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Research and Publications Database

The NRFSN research and publications database leads users to regionally relevant fire science. There are more than 4,700 documents, which have been carefully categorized by the NRFSN to highlight topics and ecosystems important in the Northern Rockies Region. Categorized resources include records from the Joint Fire Science Program (JFSP), Fire Research and Management Exchange System (FRAMES), and Fire Effects Information System (FEIS).

Note: Additional Northern Rockies fire research is available from our Webinars & Recorded Media Archive, which provides access to webinars, videos, podcasts, storymaps, and seminars.

Hints: By default, the Search Terms box reads and searches for terms as if there were AND operators between them. To search for one or more terms, use the OR operator. Use quotation marks around phrases or to search for exact terms. To maximize the search function, use the Search Terms box for other information (e.g. author(s), date, species of interest, additional fire topics) together with the topic, ecosystem, and/or resource type terms from the lists. Additional information is available in our documents on topics, ecosystems, and types.

1487 results


Select a Topic, and the sub-topic terms will appear.

In arid and semiarid ecosystems, invasion by exotic grasses may be driving state changes in vegetation defined by losses of native shrub communities. Changes in wildfire regimes and fall precipitation timing related to climate change may promote fluctuations in resource availability that reinforces invasion and state changes in...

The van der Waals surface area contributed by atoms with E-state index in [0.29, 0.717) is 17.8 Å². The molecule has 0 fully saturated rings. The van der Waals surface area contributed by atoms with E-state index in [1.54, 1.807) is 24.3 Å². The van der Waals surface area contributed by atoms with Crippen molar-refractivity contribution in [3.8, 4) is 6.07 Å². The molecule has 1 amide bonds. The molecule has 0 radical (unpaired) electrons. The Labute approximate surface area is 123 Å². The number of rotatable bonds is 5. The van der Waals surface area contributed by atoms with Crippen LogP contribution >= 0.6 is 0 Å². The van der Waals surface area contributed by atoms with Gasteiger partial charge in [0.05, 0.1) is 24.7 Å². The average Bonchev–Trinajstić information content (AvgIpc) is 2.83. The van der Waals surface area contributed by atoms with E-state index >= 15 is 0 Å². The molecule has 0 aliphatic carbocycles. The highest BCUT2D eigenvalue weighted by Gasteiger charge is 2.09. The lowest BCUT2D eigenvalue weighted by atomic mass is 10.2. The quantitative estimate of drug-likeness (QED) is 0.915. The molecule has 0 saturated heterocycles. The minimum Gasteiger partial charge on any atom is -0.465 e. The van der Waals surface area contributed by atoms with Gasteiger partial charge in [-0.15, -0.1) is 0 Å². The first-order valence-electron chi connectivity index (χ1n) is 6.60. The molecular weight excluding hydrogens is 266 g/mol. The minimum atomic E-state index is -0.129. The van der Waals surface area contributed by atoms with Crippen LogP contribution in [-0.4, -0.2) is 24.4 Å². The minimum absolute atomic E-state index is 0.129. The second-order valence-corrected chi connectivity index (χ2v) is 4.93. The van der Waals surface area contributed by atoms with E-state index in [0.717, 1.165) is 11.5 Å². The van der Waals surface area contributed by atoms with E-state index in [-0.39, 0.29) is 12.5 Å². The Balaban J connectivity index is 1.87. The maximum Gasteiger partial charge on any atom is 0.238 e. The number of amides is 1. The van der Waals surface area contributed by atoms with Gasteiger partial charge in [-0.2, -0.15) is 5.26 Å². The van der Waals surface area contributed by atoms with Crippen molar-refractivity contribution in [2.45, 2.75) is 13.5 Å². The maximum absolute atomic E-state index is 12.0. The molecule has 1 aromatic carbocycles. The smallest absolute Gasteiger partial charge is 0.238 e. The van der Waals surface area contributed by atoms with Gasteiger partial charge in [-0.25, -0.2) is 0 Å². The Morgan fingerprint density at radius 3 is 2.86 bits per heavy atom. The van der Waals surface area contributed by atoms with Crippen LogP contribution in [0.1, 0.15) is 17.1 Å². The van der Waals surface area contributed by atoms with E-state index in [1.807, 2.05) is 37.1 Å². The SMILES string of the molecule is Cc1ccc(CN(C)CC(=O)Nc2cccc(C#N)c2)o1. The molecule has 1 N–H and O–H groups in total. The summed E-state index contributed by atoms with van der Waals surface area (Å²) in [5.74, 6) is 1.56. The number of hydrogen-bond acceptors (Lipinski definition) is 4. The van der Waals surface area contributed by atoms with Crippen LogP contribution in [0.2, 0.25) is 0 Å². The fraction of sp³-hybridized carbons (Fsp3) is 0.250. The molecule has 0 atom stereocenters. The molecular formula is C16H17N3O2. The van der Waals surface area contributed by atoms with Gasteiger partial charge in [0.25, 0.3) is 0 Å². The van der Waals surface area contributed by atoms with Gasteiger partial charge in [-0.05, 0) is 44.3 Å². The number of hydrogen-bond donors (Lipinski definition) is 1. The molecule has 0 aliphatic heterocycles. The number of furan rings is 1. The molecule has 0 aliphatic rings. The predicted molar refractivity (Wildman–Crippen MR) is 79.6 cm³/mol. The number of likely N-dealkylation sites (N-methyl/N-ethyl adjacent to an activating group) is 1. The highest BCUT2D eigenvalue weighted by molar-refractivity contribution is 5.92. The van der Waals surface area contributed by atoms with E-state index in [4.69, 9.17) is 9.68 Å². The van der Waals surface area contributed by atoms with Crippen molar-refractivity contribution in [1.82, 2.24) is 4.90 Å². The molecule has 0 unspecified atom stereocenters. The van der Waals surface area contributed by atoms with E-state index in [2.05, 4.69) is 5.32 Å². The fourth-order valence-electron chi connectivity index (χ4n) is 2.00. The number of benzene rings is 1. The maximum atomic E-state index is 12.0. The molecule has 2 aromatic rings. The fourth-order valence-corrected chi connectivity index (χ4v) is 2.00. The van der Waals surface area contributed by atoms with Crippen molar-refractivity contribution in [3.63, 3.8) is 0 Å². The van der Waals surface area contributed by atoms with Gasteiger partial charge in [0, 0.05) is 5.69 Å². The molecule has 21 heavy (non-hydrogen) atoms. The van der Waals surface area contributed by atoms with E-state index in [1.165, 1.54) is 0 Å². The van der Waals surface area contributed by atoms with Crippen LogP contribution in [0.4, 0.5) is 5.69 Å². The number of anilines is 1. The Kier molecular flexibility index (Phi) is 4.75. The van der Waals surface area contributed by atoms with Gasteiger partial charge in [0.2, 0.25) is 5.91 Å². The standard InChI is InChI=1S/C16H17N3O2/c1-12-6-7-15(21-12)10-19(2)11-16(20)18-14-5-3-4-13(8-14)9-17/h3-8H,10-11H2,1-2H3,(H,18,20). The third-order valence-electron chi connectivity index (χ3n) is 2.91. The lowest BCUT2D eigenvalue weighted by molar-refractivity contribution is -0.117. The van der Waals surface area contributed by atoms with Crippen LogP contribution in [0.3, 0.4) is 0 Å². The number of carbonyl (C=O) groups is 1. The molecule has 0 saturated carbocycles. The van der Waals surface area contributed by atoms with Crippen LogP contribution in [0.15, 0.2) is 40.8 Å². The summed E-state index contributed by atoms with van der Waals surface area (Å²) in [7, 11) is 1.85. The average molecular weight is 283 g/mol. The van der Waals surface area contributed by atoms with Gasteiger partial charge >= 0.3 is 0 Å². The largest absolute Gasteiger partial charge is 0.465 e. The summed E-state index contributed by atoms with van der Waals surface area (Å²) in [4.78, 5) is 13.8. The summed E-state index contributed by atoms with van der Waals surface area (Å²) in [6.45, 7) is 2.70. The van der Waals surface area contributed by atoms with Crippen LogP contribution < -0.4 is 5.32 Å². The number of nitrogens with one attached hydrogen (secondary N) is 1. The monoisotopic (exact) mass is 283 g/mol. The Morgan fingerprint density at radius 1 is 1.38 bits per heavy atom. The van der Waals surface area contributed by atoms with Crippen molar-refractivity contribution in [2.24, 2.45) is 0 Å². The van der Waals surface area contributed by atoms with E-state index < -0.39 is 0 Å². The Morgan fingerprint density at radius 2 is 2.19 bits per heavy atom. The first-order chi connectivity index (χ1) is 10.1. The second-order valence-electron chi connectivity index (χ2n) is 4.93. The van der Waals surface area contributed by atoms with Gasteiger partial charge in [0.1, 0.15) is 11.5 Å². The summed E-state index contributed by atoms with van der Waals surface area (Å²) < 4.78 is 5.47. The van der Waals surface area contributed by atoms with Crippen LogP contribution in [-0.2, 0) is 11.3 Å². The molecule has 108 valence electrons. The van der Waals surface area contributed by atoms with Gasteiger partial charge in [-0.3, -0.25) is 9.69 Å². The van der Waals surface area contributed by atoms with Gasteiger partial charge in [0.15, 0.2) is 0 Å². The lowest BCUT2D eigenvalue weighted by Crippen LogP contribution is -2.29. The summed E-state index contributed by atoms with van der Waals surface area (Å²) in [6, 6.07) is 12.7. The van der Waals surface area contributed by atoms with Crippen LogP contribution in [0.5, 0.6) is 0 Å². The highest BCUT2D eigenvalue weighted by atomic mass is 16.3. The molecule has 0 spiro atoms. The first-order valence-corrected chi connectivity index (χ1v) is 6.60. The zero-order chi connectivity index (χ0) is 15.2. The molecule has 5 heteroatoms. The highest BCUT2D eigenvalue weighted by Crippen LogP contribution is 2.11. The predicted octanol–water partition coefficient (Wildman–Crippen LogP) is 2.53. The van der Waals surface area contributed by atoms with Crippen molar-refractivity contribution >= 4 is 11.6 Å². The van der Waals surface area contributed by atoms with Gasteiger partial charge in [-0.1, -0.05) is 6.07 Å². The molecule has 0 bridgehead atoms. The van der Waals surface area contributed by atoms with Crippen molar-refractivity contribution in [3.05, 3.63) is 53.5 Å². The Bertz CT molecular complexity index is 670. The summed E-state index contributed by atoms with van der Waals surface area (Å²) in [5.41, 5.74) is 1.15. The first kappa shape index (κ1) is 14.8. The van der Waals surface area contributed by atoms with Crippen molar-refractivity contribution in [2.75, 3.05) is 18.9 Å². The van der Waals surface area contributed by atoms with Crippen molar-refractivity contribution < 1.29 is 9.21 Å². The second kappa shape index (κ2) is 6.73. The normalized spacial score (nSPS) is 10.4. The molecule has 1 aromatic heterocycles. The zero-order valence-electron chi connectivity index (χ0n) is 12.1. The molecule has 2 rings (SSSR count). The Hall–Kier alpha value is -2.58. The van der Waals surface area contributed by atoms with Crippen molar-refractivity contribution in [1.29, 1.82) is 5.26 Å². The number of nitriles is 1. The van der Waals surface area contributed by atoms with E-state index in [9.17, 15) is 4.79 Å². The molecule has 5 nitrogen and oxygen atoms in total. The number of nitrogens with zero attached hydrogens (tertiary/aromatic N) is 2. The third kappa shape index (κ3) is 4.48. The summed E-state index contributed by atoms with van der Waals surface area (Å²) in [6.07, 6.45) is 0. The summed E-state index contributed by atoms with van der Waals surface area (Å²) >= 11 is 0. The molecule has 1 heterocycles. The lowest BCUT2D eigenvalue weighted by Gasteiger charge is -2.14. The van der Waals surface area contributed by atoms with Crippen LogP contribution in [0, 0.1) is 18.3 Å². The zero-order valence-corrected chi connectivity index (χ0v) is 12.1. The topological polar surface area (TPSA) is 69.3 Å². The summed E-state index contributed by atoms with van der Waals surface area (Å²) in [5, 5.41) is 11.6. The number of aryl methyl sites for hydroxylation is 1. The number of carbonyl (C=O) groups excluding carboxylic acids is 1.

Author(s): Tara B. B. Bishop, Baylie C. Nusink, Rebecca Lee Molinari, Justin B. Taylor, Samuel B. St. Clair
Year Published: 2020
Type: Document : Book or Chapter or Journal Article
In NW of the Iberian Peninsula, the incidence of anthropogenic fires is very high and, due to the climatologic and topographical conditions, burnt soils are prone to high erosion risks. In recent years several environmental management techniques (BAER: burnt area emergency response) have been applied after some wildfires, but there...
Author(s): María Fernandez-Fernandez, Serafín J. González-Prieto
Year Published: 2020
Type: Document : Book or Chapter or Journal Article
The first few years of the 21st century brought a series of unprecedented natural disturbances to the southwestern U.S. A severe drought, later tagged as a “global change type drought,” triggered the mortality of 1,000 of native trees. For some species, such as the ponderosa pine, the drought was especially lethal due to high tree...
Author(s): Carolyn Hull Sieg, Rodman Linn, F. Pimont, Chad M. Hoffman, Joel D. McMillin, Judith Winterkamp, L. Scott Baggett
Year Published: 2020
Type: Document : Book or Chapter or Journal Article
Wildfires can have severe and lasting impacts on the water quality of aquatic ecosystems. However, our understanding of these impacts is founded primarily from studies of small watersheds with well-connected runoff regimes. Despite the predominance of large, low-relief rivers across the fire-prone Boreal forest, it is unclear to...
Author(s): Craig A. Emmerton, Colin A. Cooke, Sarah Hustins, Uldis Silins, Monica B. Emelko, Ted Lewis, Mary K. Kruk, Nadine Taube, Dongnan Zhu, Brian Jackson, Micheal Stone, Jason G. Kerr, John F. Orwin